An invitation from Bord Bia to attend the Botanical Art in Bloom Exhibition was sent to everyone and the launch was held on the afternoon of Sunday 26 May. It was a lovely gathering of artists, their families and friends, as well as representatives of Bord Bia, who have been very supportive throughout the whole venture. The exhibition was held in a room in the OPW Visitor Centre in the Phoenix Park: this popular meeting place is just beside a lovely lunch venue and would attract much interest through the whole period. The exhibition continued until 10 June.

Admiring the art

Opening day: admiring the art

Looking at art in the exhibition

Having a good look!

Bloom itself could be summed up, for me, as starting with a slightly shaky sensation of tripping over crowded plastic and aluminium pathways, hot stuffy tents and sensory overload, all combined with a permanent feeling of not quite knowing where you were on that strange little map of the tent village.  That was after you had queued to get into the car park, to get food and coffee and of course those queues for the porta-loos! That’s what happens when 80,000 people come to an enormous temporary show in a field in a park for a weekend.

By contrast, the Bloom Botanical art exhibition was a cool sanctuary housed within solid stone walls. The outstanding feature for me was the amazing range of gifted Irish botanical artists with such different styles and yet all accurately capturing the character of their chosen plant or flower. People were delighted to step into this relaxed calm space and chat and maybe purchase some cards or prints. The sale of paintings, despite the overwhelming interest, was not marvellous.

Artwork on display

Some of the artwork on display

Post mortem – Next year we will have to put much larger signage up around the show because I think many people did not know we were there. The opening of the exhibition is normally a very good opportunity to do some serious selling and this may be better on a weekday evening (say,Thursday) where serious collectors expect to be invited and maybe should be. With that said, it was a very impressive beginning for the ISBA exhibition calendar and a credit to everyone involved in its organisation. The responses in the guest book were very positive and many people were interested in going to workshops and classes. The many people I talked to were all very interested and enthusiastic about the formation, at last, of a botanical artists’ society in Ireland.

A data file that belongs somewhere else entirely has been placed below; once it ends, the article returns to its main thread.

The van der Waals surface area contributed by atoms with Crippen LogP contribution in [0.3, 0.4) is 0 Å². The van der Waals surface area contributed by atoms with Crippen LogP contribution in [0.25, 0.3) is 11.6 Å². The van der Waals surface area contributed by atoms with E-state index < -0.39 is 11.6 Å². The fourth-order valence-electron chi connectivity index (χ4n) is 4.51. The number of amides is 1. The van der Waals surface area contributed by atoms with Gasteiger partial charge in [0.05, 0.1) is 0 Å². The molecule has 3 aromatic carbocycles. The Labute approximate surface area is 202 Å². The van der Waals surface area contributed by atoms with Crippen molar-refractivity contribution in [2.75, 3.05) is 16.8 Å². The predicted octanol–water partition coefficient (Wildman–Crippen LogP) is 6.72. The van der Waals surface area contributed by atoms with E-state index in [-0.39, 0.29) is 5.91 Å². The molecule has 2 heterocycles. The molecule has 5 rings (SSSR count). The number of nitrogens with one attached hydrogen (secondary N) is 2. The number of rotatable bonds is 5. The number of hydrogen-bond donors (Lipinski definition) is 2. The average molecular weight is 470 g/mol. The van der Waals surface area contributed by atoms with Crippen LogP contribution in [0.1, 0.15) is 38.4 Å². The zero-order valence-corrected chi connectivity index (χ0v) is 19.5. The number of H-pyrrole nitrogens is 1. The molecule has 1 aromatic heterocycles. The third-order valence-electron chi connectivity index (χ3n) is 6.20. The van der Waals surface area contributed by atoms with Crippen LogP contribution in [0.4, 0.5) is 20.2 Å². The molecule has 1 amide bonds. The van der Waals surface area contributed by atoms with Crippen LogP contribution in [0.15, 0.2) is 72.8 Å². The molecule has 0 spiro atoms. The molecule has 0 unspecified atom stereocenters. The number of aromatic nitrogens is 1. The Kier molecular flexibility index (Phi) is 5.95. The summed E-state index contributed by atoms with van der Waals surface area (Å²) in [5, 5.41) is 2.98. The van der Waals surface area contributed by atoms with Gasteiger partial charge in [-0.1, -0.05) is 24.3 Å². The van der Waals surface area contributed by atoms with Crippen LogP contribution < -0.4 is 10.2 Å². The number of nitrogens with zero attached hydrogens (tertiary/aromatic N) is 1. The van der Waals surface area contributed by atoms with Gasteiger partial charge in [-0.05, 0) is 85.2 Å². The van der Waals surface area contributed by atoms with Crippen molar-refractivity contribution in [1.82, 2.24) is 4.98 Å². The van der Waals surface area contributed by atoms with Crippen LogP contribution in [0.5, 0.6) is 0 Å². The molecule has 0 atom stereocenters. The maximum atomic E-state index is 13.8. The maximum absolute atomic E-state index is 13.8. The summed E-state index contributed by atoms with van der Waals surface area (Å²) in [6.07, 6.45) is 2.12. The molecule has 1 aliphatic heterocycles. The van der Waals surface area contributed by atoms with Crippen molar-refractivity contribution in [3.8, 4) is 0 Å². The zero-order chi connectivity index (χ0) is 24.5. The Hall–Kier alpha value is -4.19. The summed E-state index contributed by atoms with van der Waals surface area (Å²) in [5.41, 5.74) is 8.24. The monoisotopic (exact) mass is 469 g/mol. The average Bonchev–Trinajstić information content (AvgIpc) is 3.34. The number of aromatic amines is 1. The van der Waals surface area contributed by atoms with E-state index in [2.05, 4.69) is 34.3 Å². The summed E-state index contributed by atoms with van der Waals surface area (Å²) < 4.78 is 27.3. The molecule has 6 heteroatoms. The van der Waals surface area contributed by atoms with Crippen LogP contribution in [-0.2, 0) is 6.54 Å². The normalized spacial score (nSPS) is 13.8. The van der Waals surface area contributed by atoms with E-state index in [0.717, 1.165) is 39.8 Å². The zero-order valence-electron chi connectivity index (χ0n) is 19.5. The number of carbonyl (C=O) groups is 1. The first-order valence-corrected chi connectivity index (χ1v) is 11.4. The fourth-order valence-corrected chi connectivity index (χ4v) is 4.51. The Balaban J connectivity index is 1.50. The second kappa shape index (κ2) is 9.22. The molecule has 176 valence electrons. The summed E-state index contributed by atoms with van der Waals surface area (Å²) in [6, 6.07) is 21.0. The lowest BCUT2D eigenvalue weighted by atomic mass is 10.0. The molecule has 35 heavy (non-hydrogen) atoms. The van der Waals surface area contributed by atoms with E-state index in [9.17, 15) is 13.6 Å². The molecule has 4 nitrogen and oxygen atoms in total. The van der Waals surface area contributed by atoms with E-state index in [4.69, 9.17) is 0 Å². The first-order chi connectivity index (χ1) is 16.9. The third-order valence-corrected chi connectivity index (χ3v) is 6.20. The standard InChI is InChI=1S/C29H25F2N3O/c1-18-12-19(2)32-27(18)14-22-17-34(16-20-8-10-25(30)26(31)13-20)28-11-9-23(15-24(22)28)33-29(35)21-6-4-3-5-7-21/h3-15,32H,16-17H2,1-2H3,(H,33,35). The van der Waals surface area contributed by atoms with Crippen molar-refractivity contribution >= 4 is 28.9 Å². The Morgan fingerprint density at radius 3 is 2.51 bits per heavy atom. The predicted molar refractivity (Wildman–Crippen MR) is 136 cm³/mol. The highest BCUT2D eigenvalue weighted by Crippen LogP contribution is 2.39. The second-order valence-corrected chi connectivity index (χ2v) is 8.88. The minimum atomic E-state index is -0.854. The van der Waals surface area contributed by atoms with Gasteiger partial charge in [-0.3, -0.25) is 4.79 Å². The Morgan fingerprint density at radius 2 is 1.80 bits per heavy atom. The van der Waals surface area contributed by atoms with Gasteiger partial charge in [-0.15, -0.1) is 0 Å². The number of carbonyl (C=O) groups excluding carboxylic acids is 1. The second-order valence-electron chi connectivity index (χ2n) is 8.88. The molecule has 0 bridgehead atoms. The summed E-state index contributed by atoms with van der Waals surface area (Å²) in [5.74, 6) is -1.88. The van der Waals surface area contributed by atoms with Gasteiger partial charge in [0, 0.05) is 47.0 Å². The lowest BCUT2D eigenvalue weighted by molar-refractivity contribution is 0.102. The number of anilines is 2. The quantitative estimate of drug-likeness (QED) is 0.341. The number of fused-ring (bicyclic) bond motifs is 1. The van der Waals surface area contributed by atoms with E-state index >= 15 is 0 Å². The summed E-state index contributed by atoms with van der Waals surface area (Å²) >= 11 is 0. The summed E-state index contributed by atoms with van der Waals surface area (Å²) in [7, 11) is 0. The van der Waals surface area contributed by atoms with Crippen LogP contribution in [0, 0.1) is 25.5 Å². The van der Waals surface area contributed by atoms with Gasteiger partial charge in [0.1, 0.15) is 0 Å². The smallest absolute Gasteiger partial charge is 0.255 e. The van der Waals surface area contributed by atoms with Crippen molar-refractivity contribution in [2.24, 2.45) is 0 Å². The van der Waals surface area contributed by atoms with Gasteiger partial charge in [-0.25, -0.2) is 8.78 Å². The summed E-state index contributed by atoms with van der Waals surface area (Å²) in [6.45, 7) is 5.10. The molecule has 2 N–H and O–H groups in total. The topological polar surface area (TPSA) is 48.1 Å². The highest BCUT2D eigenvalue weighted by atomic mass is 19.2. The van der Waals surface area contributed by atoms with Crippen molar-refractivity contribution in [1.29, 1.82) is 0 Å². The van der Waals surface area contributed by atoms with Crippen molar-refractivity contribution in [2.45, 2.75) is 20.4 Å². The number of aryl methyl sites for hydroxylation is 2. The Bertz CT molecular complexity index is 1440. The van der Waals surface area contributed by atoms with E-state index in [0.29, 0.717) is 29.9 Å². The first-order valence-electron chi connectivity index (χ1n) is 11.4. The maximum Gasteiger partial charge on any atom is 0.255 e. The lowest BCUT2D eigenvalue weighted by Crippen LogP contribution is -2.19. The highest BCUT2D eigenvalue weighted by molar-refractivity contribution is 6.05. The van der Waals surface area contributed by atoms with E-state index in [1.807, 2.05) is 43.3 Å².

Gouache technique

This week’s blog – a tutorial in painting with gouache – comes from Claire Ward, and originally appeared on her own blog in 2011. A stunning example of her own work in gouache appears on her current blogpost at http://www.drawntopaintnature.blogspot.com/. Many thanks, Claire, for sharing this with us.


Hippeastrum bud in gouache


I had a request from a friend to explain my technique in gouache painting; so heres a tutorial showing my method.


I have Schminke artists quality, Winsor and Newton designers and a couple of old Daler Rowney goauche paints. The Schminkes and W/N’s are good quality with no white added and so are not chalky and can stay on the palette.The Dalers are chalky with white and fillers added; they form a hard lump on the palette and fall off – but I still have them – they’re OK to mix – some I don’t use.

I have Schminke PY3 Lemon Yellow
Schminke  PY119 & PBk 9 Raw Sienna
Schminke Burnt Sienna
Schminke PR101 English Red
Schminke PV19 Quinacridone Violet
Schminke PB27 Prussian Blue
Schminke PB29 Ultramarine
Schminke PB16 Helio Turquoise
Schminke PG36 & PO62 Sap Green
W/N PY35 & PO20 Cadmium Yellow
W/N PV23 Winsor Violet
W/N PR108 Cadmium Scarlet
W/N PR254 Winsor Red
W/N PR122 Quin. Magenta
DR Yellow Ochre
DR Burnt Sienna
DR Coeruleum Hue

I have mostly chosen paints with the same pigments as lightfast, transparent watercolours and are marked on the tubes as permanent; there are many fugitive gouache paints – and I stay away from those – like rose tyrian, spectrum violet and alizarin.


Heres the arranged palette – with the W/N white (PW6 – titanium white) and W/N ivory black top left. The white is added to lighten the hues and create highlights and the black (and other dark colours) are used to darken the tones. It is more difficult to get the right hues with the red and yellow paints. I use synthetic brushes around size 2 to 4 – or old sables that I no longer use for ordinary watercolours.

First of all I draw the chosen subject – an Anemone japonica ‘Honorine Jobert’, onto green mount card – you can use any colour card but it must be smooth.

tut 1

The drawing shows up in white pencil; then start adding layers of white and tinted grey paint.

tut 2tut 3Just keep going – layering the paint and blending in.

tut 4tut 5Then after adding shadows and highlights – start adding details – the best bit for me!

tut 7

Here’s the almost finished painting (you can keep fiddling!) shown with the original flower- it took approx. four-and-a-half hours to do this much.

tut 8

Heres a link to the Handprint website for a really in depth read up on gouache;

I hope this helps and inspires.  xx

Do have a look at Claire’s blog http://www.drawntopaintnature.blogspot.com/ and her website http://www.claireward.net/ to see lots more of her beautiful work.